The Psychology of Cinematography:
Wes Anderson, David Fincher, Darren Aronofsky, Quentin Tarantino & Stanley Kubrick
These are all shots where the emphasis is on the entirety of the shot as a whole and provides a much more distant kind of view, allowing the goings on to register as it is instead of having a specific cinematic mood attached.
I’ve never heard anyone say not to try for symmetry in your shots, but I was told to be aware of the psychological effect it has on audiences. This little reel is a prime example of how off-putting symmetry can be in motion picture photography. Even in the ones in which there is no immediate danger or horror present. You feel like there’s something wrong in every one of these shots. You can’t put your finger on it, but you know things aren’t quite right. The psychology of symmetry is used whenever a filmmaker wants to put an audience at unease. Which, as you can see, was often.
This concept can be applied to many other concepts and styles of cinematography such as Look down, look up, Hiphop cuts, mood lighting etc.
These are some of my favorite examples cinematography put in a gif set.
"The symmetry of clocks lulls us into believing that time is a fixed commodity, but studies indicate that’s not the way it’s experienced. Time speeds up as we age. And the older you get, the more quickly it appears to vanish."
Swiss photographer Cyril Porchet’s final year show included this awesome series of the most opulent Baroque church altars he could find in Spain, Austria and Germany.
Capsule — arguably the most influential men’s fashion tradeshow in North America — started from an unlikely source: Shiny, expensive t-shirts.
The first Capsule show back in 2007 featured just 45 designers. Now the show carves out room for 777 designers from 25 countries around the world.
BMPW founders: Edina Sultanik, Deirdre Maloney, and Minya Quirk
"A great candidate for Capsule is a brand that’s made by real people who love what they’re doing on a small to mid-sized level," says Minya Quirk.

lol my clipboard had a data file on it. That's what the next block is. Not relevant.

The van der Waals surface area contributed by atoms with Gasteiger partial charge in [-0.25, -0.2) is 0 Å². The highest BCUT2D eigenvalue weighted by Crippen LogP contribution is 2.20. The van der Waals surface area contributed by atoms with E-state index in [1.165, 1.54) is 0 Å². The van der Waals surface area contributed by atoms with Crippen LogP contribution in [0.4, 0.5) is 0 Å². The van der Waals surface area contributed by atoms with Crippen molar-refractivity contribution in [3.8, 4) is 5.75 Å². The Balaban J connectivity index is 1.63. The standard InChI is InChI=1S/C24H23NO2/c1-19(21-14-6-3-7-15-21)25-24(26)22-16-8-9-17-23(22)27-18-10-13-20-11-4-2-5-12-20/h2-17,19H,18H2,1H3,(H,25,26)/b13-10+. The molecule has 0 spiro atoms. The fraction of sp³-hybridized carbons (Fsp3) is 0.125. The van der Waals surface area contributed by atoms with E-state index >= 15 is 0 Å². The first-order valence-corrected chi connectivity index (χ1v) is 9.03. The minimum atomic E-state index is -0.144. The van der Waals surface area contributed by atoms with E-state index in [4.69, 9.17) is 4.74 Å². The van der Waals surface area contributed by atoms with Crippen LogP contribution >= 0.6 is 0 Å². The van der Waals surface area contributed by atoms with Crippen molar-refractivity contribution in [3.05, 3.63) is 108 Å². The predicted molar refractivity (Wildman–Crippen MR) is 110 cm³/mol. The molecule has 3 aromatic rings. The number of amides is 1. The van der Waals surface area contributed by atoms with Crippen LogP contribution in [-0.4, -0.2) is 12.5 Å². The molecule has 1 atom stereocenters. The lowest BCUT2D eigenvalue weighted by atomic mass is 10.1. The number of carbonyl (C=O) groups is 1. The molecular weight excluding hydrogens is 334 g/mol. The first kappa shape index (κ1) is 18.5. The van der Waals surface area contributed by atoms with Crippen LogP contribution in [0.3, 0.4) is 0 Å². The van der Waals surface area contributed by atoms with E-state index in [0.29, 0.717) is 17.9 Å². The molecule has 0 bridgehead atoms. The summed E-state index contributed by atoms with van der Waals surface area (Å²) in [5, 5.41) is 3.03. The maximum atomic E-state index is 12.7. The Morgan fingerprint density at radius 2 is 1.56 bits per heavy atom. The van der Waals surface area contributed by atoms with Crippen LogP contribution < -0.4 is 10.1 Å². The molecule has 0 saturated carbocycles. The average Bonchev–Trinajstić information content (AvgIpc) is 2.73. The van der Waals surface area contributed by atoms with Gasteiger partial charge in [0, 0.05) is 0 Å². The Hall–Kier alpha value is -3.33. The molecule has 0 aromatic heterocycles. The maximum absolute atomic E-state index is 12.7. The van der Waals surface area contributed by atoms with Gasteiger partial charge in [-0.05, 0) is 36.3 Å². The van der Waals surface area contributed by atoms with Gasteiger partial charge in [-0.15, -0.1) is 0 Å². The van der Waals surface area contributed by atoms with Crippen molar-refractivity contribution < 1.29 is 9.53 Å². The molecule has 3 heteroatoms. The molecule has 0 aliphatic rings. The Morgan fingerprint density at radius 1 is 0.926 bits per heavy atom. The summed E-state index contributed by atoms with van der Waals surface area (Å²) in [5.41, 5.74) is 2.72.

Eye-Q, the Big Book of Visual Puzzles, includes Maciek Jozefowicz's newest puzzle invention, “Architecting”, creating 3D drawings (axonometric) from 2D drawings.
The book contains a variegated collection of original puzzles, more than 200, including “Pattern Square,” “PlusMinus” and “Remembro”, visual puzzles that challenge and develop visual “Eye-Q” says Jozefowicz.
As for “Architecting”, the player is asked to create three-dimensional drawings, axonometric, from three two-dimensional drawings, a plan and two elevations (and sometimes, the process is reversed and the player has to create three two-dimensional drawings from the axonometric).
"Presentable is the bare minimum of social civility. It means being clean, not smelling, wearing shirts and shoes for service and the like. Presentable as a sufficient condition for gainful, dignified work or successful social interactions is a privilege. It’s the aging white hippie who can cut the ponytail of his youthful rebellion and walk into senior management while aging black panthers can never completely outrun the effects of stigmatization against which they were courting a revolution. Presentable is relative and, like life, it ain’t fair."
Let’s be real, in a time before the internet people didn’t have more adventures and make more meaningful connections. They watched TV and listened to CDs. Before that they listened to records and read magazines. Before that they listened to the radio and read bad dime novels. Before that they embroidered or some shit.
People have been staying inside and ignoring other people for as long as there have been buildings.